Cost is a major concern to the Treasury and industry participants. The U.S. government securities market enables the government to meet its large financing needs in a cost-effective manner. According to one frequently cited estimate, an increase of only one basis point in government securities financing costs would cost U.S. taxpayers over $200 million annually.50 Such a statistic indicates the need for considerable care in fashioning an appropriate regulatory response to ensure that the national debt is financed at the lowest possible cost. It does not, however, establish that increased regulatory authority with respect to the secondary market will increase those costs. Cost-effective regulation is likely to have overall beneficial effects on the government securities market that would outweigh additional minor costs. For example, increased transparency would increase public confidence in secondary-market efficiency and foster increased investor participation. Moreover, cost is primarily affected by primary-market mechanisms, which would not be affected by provisions of the kind included in the 1992 House bill. Although considerations of regulatory cost are not irrelevant to the debate, enhanced mechanisms for secondary-market regulation would not likely translate into higher offering costs for the government.

Primary- Versus Secondary-Market Regulation

The Treasury proposed a number of important reforms to the auction process. In opposing the 1992 House bill, the Treasury, the Federal Reserve Board, and the Federal Reserve Bank of New York expressed the view that these primary-market reforms alone are sufficient to deal with the specific abuses identified in connection with the Salomon scandal. However, the significance of the Salomon episode extends beyond the particular abuses uncovered; it reveals that the risk of abuses in the secondary market is greater than had previously been appreciated. As noted above, reform of the auction process alone does not address these concerns in any significant respect, except insofar as it minimizes the risk of a squeeze with respect to when-issued trading of government securities.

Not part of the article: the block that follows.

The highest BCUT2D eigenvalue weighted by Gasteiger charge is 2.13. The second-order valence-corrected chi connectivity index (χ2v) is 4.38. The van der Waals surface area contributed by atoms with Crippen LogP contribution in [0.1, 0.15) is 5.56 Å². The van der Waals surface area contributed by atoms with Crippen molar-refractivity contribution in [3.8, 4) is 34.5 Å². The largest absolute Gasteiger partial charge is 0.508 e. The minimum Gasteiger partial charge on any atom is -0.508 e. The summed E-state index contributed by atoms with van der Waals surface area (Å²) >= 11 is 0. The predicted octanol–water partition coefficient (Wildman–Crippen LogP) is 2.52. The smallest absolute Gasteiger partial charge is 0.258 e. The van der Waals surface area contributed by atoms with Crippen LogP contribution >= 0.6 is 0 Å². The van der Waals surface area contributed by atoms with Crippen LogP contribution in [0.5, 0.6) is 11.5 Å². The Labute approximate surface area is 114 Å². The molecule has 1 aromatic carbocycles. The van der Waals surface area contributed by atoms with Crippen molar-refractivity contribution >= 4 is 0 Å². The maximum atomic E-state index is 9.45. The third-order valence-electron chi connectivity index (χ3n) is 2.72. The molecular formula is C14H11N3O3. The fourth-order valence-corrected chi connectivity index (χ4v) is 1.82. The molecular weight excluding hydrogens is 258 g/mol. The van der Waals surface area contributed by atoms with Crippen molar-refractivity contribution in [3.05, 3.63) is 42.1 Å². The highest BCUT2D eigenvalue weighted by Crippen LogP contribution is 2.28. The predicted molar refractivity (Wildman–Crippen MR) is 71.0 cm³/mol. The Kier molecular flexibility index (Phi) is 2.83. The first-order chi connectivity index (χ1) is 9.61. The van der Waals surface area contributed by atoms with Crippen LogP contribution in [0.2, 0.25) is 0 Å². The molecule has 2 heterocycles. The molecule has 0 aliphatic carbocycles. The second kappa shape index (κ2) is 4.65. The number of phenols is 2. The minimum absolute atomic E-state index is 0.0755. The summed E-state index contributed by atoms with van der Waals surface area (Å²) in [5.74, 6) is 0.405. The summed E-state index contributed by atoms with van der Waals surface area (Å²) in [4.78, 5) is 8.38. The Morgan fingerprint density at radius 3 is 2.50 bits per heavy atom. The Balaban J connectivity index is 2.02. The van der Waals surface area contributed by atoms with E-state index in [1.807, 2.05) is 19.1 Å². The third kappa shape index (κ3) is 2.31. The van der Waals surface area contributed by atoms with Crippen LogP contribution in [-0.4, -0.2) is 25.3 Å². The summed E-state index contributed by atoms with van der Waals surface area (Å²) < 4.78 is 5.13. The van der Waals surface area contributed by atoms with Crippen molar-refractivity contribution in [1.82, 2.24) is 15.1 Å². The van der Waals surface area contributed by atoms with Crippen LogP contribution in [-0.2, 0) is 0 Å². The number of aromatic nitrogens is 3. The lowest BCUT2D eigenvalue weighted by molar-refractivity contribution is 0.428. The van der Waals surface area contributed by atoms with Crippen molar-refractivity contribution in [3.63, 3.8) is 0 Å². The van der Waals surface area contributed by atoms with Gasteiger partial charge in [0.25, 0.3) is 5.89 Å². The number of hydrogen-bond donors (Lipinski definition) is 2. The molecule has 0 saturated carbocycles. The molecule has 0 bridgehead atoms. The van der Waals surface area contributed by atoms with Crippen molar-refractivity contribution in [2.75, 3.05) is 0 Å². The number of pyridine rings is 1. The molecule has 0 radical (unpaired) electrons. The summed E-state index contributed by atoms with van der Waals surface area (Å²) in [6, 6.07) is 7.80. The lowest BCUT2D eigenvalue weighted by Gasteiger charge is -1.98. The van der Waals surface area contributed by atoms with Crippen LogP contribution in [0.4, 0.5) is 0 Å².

Cost-Effective Regulation and Facilitating Competition

All government agencies agree that increased market access, uniformity in record keeping, and observance of sales practice standards are laudable regulatory objectives. Opponents of the 1992 House bill suggested that the costs of regulation to foster these objectives would outweigh the benefits. Both the SEC recommendations and the 1992 House bill, however, took special efforts to avoid needless regulation. For example, the proposed legislation would have expressly rejected authority to create a consolidated trading system for government securities.51 Furthermore, the backup nature of the transparency authority meant that it would be employed only if circumstances warrant.